DFC: Please give us the big picture look at the company today. What are your major product lines, how do you market your products today, how many people work at Falcon Northwest today and how many systems do you sell in a year?
Kelt: We’re into our 24th year now, and are both very different and very much the same as our roots. We do both laptops and desktops, and the desktops are all our own exclusive designs. We now do thousands of systems a year, but that’s a far cry from the hundreds of thousands the mass-market PC builders do. We’re still intentionally a boutique. We still build by hand, torture test every single system for three days, and run several hundred quality checks on each one, and then have a second tech run them all again, by hand. The checklists came straight from my piloting days, and it’s an intentionally hands-on, labor-intensive way of doing things. We don’t have assembly lines and every order is completely custom for each client, right down to the custom paintwork.
We still market a bit to the gaming community, but our biggest growth driver has just come from word of mouth referrals. It’s very gratifying to have clientele happy enough to send their friends our way, and it’s resulted in us reaching far past the gaming community to just about anyone that has need of a quality high-end system.
DFC: Since the 1990s, what has changed about the core PC gamer profile? What is different about what games they play, the systems they like to play on, their age and how much they spend? And on the flip side, what aspects about the core PC gamer remain the same?
Kelt: Well, like me, they’ve gotten older…on average. And while in the 90’s they used to be really excited about upcoming titles like Fallout 2 and Chris Roberts’ next space sim that would need a ton of PC power, today’s gamers are really excited about Fallout 4, and Chris Roberts’ next space sim that will require a ton of PC power.
Actually I love watching the younger gamers getting excited about the same type of games, often from the same series, that I grew up on. The first game I ever typed in on that TRS-80 was a text-based Star Wars game. And seeing the trailers for Star Wars: Battlefront, it’s unreal how far 37 years of technical advancement in PC gaming has come, even if the stories they’re telling are still basically the same.
PC gaming as a hobby has changed just as much culturally, in that “nerdy” pursuits like video games are now solidly mainstream. It’s now very tough to define a gamer, because so many people are gaming in some form or other from phones to tablets to consoles to purpose-built PCs, and often all of them. It’s now more nerdy not to play videogames at all.
The PC enthusiasts have always had a hunger for bigger, better and faster with higher resolution, bigger screens, higher framerates, and better graphics. They’re still the early adopters that will dare with the first-generation products to get a better gaming experience.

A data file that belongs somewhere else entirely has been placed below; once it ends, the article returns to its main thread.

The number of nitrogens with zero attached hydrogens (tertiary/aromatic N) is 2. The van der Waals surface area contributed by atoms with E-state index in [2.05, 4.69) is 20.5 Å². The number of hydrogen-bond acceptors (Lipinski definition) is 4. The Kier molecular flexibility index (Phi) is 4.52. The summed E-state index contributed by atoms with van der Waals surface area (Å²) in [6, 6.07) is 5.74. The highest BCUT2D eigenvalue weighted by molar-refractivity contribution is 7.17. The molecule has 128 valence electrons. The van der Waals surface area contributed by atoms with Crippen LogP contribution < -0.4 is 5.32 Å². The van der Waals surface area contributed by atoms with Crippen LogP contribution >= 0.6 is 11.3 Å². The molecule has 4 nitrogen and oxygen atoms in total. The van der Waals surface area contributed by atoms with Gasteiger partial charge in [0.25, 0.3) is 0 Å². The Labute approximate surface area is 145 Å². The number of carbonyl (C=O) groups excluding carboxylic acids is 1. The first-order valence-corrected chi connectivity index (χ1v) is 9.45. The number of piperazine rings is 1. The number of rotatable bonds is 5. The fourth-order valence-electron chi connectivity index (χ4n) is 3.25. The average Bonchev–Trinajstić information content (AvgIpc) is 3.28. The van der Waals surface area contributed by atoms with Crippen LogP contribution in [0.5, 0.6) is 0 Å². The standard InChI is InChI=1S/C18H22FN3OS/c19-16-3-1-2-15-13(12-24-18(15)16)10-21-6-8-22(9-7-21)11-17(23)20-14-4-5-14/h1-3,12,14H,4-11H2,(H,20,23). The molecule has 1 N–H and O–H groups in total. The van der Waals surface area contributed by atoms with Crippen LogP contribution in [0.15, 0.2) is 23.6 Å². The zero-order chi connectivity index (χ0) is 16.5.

The common thread in our customer profile is that they care about the PC itself – it’s not just a toaster. Either they love the hardware itself, or they have a job to do or game to play and value a machine that can do that well.
DFC: What hardware trends over the years have most affected your business, and how so?
Kelt: The big trend has always been the macroscopic Moore’s Law, providing more power for game developers to create ever more immersive gaming experiences. But more specifically, in the past few years it has been the trends of miniaturization of the hardware and Virtual Reality development. We’ve been Oculus’ system supplier for the development and demonstrations of their Rift headsets for several years now, and the ripple effect has been tremendous. We now serve dozens of companies developing in the VR space, both hardware and software. Our Tiki systems have become the VR insider’s standard for a compact but powerful VR demo system.
DFC: What are your guidelines for selecting components for the computers you build, and why? Have there been any changes in that philosophy over the years?
Kelt: Our philosophy for selecting components has always been, “Is it the best?” Price comes up sometime near the end of our testing and evaluation period but it isn’t usually a factor. We don’t build systems to a price point, because our clients choose their own price points for their custom builds. We offer an array of the best components and our clientele will decide which ones are right for them.
DFC: What did the big manufacturers such as Dell, HP, Gateway and others get wrong about producing and marketing high-end game PCs?
Kelt: From our viewpoint, it’s strictly an incompatibility of volume production capability with individual, custom-crafted work. You can’t be all things to all people, and Falcon doesn’t pretend to make low-cost PCs.